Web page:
We often get asked by people setting up a new business, “What’s the difference between a sole trader and a limited liability company?
A sole trader is a common ownership structure used to operate a small business. The main operator of the business may be one person, perhaps supported by a family member such as a spouse. The extent of the sole trader’s liability is that they are personally liable for any business debt including bank loans and are also responsible for all taxes due as well as any losses the company may incur.
As such, a claim can be made by a creditor against the personal assets of the sole trader, which may include personal funds in bank accounts and the family home.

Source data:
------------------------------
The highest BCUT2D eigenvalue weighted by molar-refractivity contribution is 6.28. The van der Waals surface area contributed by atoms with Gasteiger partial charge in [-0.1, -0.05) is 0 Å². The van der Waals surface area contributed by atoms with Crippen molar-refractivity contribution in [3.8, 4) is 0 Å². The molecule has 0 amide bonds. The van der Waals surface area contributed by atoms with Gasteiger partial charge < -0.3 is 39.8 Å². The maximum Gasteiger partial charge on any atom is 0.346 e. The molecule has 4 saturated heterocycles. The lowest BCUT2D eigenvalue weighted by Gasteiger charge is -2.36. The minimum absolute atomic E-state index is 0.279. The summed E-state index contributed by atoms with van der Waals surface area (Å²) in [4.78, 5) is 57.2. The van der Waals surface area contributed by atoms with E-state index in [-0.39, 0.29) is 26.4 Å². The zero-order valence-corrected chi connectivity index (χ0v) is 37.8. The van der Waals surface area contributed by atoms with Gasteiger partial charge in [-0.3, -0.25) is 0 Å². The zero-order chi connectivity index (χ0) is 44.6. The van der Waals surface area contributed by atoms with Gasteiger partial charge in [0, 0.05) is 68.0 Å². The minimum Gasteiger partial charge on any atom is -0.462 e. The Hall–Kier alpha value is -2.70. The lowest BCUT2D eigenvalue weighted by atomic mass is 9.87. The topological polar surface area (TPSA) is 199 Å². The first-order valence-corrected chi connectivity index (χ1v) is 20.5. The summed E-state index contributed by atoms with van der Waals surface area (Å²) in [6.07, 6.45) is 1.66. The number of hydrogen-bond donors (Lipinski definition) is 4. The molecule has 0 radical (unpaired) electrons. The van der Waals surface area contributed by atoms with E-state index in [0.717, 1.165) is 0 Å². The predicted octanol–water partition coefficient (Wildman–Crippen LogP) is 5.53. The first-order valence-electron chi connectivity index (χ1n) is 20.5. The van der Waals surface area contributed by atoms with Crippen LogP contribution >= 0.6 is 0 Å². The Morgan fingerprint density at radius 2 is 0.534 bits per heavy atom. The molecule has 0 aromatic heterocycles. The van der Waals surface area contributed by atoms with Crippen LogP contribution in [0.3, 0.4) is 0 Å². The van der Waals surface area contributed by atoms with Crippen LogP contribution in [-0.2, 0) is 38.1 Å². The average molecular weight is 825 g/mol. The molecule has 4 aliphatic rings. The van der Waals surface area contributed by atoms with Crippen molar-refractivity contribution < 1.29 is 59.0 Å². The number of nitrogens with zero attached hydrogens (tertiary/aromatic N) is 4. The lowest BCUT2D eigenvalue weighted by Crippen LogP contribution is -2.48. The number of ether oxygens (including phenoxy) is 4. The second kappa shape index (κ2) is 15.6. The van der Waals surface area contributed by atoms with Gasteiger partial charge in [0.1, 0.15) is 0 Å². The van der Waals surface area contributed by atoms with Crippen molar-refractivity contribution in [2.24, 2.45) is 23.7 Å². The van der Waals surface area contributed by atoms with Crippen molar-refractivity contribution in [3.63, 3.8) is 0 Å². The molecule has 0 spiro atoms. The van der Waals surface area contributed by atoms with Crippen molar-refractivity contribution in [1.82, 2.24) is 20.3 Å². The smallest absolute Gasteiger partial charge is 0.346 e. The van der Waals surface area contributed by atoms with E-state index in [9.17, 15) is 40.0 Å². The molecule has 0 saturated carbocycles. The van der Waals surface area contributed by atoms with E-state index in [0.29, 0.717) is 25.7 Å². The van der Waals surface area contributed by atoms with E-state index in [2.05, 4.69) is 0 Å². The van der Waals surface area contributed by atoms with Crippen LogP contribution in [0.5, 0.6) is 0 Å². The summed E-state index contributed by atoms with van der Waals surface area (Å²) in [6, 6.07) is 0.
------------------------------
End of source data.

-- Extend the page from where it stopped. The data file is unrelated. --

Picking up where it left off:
A limited liability company is a separate legal entity from the owners of the company who are the shareholders. Liability of the company is limited to the amount of the debt or obligations of the company and does not extend to a personal liability. However, in most cases where companies borrow or incur liabilities, the creditor will require personal guarantees from the directors and/or shareholders so they become personally liable for the company debt. Also, a director who has acted “recklessly” will become personally liable for transactions the company enters into.
It is important when entering into business to receive proper legal advice regarding the type of ownership structure that should be put in place. If you’re setting up a new business and want some expert advice, we’re happy to help!